Due to the ban on crypto in China it seems like mining is increasing in Thailand.
Retail cryptocurrency mining in Thailand appears to be fueled by the surrender of Chinese miners sparked by the country's new ban on the country's mega-cryptocurrency in September. Thai entrepreneurs and cryptocurrency businesses are increasingly taking advantage of Chinese miners getting rid of their cryptocurrency diggers, Al Jazeera said on Wednesday.
“When China banned cryptocurrencies, we were overjoyed,” said a Thai bitcoin (BTC) enthusiast who is a miner. The miner, who wished to remain anonymous, said he built a small solar-powered crypto dig for around $30,000. "I did it all in three months," he said.
Another industrial entrepreneur, Pongsakorn Tongtaveenan, has started a business with a cryptocurrency distributor in Thailand and is believed to have sold hundreds of Chinese miners to small local investors for certain integrated circuits (ASICs). Pongsakorn said the price of ASICs such as the Bitmain Antminer SJ19 Pro fell 30% due to the departure of Chinese miners before normalcy returned amid increasing local demand.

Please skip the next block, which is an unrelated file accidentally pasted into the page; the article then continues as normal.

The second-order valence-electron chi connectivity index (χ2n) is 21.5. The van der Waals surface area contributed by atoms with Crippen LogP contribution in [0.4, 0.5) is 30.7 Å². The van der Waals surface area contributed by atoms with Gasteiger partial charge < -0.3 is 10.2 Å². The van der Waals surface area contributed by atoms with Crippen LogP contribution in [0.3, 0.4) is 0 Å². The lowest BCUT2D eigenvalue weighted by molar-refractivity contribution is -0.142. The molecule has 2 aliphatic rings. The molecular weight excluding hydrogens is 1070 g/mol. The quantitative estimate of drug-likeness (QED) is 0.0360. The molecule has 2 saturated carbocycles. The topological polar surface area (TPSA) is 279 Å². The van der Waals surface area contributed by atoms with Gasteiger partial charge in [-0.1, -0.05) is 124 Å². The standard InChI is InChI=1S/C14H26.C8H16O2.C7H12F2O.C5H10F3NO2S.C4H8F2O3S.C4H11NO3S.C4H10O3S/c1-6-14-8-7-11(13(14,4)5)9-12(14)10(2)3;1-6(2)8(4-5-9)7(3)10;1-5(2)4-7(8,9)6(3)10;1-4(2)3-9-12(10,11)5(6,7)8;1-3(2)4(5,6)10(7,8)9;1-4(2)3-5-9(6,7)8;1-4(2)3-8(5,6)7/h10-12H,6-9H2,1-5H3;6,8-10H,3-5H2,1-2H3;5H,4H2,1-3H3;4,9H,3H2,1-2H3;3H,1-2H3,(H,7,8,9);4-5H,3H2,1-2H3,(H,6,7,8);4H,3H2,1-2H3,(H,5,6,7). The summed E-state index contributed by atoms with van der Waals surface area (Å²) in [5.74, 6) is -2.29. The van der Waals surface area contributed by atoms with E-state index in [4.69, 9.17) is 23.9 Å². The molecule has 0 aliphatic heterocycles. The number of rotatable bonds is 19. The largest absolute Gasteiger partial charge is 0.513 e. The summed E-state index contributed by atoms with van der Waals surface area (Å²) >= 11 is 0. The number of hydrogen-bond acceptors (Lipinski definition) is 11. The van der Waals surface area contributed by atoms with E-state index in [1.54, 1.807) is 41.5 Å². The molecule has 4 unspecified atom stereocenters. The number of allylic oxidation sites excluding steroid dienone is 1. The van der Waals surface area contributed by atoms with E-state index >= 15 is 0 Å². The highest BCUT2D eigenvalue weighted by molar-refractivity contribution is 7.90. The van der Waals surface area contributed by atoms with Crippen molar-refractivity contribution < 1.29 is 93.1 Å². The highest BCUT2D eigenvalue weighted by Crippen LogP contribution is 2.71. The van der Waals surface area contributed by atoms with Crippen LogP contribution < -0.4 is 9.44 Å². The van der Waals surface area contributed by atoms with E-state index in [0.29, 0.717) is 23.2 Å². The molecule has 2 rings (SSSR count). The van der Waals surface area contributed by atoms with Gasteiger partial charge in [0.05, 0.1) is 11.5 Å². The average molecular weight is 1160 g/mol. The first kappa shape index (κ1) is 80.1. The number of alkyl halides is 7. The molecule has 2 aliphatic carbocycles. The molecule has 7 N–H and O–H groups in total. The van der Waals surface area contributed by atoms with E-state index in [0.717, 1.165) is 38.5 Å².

Pongsakorn believes the growing popularity of crypto retail in Thailand is fueled by people seeking steady income during the pandemic, as well as investors being more optimistic about the future of digital assets. “Bitcoin is the gold of the digital world. But mining platforms are like gold mining stocks – you get dividends based on the price of gold,” he said.
Thailand is not the only country whose crypto mining development has benefited from the release of Chinese crypto diggers. Countries like the United States, Kazakhstan, and Russia are seeing a huge influx of new cryptocurrency mining operations due to China's cryptocurrency crackdown. The growing popularity of cryptocurrency mining in Thailand is in line with the fast-growing adoption of local cryptocurrencies, with sales of some local cryptocurrencies surging from just $538 million last year to $6.6 million in November 2021.
The institutional demand for cryptocurrencies in Thailand is also growing significantly. In early November, Thailand's oldest bank, Siam Commercial Bank, paid $537 million to buy a 51 percent stake in BitKub, Thailand's largest cryptocurrency exchange.